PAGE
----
You might be wondering why you need to think about your health insurance during tax season.
Since the Affordable Care Act went into effect, almost all Americans are required to have health insurance. Once tax season rolls around, you will verify if you did, or do not, have coverage the previous year.
The problem is, health insurance can be confusing on its own… before you throw taxes into the mix. Therefore, we wanted to put together a post that simplifies several key terms and processes that you should be familiar with when filing your tax return.
What’s my 1095-A and what do I do with it?
The Affordable Care Act (ACA) introduced three new tax forms: 1095-A, 1095-B, and 1095-C. 1095-A is the form relevant for individuals who purchased their health insurance through the Marketplace. The information on your 1095-A helps the government determine whether to distribute a tax credit or levy a penalty (depending on if you qualified for a subsidy). The 1095-A is mailed to you by your insurance provider in mid-February, or can be made available on your HealthCare.gov online account in mid-January. Information included on the 1095-A includes your type of coverage, how much you pay per month (premium), and any tax credits entitled to you. To verify your eligibility for a tax credit, you will need to complete Form 8962.
However, before filling out Form 8962, you must very that the information on your 1095-A is correct. Is your premium accurate? Next, you will check for your Second Lowest Cost Silver Plan. Your SLCSP is not necessarily the health insurance plan you enrolled in, but it will be listed on your 1095-A. If it’s not, here is a tool to help determine your SLCSP.
Now that you have your SLCSP amount, you are ready to complete Form 8962. This form helps you compare any premium tax credit used against any tax credit you qualify for. If you used more than you qualified for, you must pay the difference. If the inverse is true, you will receive the remaining balance as credit.
I paid full price for my Marketplace coverage. Can I still receive a credit?
Unfortunately, you will not receive a premium tax credit if you paid full price for your coverage. This is determined by your income. If you did not qualify for a premium tax credit, then you do not have to worry about Form 8962.
What if I had coverage through another source (not the Marketplace)?
If you received coverage through another source, such as an employer, you will receive either a 1095-B or a 1095-C. Typically, this form will come from either your employer or their partnered insurance company by mid-March.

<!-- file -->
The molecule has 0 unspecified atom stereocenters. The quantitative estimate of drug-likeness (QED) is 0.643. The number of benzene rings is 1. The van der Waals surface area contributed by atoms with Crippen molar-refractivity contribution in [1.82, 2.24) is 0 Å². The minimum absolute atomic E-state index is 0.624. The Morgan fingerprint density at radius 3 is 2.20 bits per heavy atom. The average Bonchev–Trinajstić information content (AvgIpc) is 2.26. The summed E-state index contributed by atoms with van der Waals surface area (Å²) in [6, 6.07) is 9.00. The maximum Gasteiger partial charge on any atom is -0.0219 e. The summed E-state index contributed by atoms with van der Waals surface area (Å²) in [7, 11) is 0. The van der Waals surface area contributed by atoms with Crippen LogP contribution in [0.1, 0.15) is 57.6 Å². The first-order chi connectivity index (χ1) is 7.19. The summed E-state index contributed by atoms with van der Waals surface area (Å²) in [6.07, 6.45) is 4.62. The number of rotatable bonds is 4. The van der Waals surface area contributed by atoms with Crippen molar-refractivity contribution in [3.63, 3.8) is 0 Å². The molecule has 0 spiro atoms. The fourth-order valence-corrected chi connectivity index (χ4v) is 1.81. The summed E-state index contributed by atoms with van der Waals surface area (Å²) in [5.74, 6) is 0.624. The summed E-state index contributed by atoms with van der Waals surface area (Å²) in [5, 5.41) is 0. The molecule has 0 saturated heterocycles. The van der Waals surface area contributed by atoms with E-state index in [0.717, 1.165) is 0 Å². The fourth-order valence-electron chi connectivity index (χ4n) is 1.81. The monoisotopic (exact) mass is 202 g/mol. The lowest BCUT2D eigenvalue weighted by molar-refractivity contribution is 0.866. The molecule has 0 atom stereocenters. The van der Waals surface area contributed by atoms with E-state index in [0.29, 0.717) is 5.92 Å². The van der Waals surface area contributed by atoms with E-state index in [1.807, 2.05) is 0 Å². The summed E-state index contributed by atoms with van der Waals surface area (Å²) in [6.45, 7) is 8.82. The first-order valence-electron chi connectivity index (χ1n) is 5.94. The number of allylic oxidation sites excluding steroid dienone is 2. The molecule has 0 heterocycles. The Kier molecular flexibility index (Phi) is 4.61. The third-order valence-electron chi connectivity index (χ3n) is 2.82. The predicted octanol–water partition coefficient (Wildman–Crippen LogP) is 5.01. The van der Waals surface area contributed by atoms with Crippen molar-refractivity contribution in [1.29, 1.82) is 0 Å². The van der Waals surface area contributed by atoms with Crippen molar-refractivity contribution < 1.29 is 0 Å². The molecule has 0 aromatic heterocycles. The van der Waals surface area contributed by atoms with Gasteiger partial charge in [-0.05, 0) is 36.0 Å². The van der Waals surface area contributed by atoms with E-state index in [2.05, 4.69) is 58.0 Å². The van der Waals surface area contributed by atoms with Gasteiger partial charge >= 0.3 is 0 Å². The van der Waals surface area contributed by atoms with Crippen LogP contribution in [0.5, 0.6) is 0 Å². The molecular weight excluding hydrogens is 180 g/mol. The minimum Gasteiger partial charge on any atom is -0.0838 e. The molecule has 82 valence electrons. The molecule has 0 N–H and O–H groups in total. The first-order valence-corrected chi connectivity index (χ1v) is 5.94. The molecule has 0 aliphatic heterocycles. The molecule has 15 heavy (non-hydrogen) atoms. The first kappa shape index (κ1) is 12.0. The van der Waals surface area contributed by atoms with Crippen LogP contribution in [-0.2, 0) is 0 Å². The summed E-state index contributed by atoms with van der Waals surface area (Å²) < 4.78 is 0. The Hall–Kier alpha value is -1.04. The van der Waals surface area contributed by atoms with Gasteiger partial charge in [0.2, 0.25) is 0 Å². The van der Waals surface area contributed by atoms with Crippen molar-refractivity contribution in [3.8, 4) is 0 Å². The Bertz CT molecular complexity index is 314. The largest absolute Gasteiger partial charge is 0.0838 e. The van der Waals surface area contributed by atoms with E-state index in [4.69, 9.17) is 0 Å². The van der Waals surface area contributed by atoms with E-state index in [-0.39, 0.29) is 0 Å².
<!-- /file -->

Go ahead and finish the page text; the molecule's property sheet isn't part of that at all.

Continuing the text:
What if I didn’t have health insurance?
Recently, there has been quite a bit of news coverage regarding the Tax Bill and its implications for the individual mandate, or the fee incurred for not having health insurance. The individual mandate repeal will not take effect until 2019, meaning individuals are responsible for having insurance or paying a penalty for this tax season and the next.
If you did not have health insurance for any amount of time in the past tax year, there is a chance you have to pay a fee — with some exceptions. If you lacked coverage for less than 3 consecutive months, then you do not have to pay a fee. The fee can also be waived in certain circumstances. Use this exemption survey from HealthCare.gov to see if your situation or hardship qualifies.
If you do not qualify for an exemption and were lacking health insurance coverage for more than 3 consecutive months, then you may have to pay a fee when filing your taxes. The 2017 fee for not purchasing insurance is either 1) a fixed rate per month of $695 per adult and $347.50 per child in a given household (with a maximum of $2,085 per month) or 2) 2.5% of your annual household income. In either scenario, the penalty maximum is capped at the annual average premium for a Marketplace Bronze plan. This is pretty confusing so you can always use this calculator from the IRS to help you calculate how much you may owe based on months spent without coverage.
How does the IRS verify if I have health insurance?
The IRS receives coverage information from a combination of insurance providers, employers, and agencies that administer government-sponsored insurance. Individuals who bought their insurance on the Marketplace must accurately identify on their return if and when they and their dependents had coverage, or if they qualified for an exemption.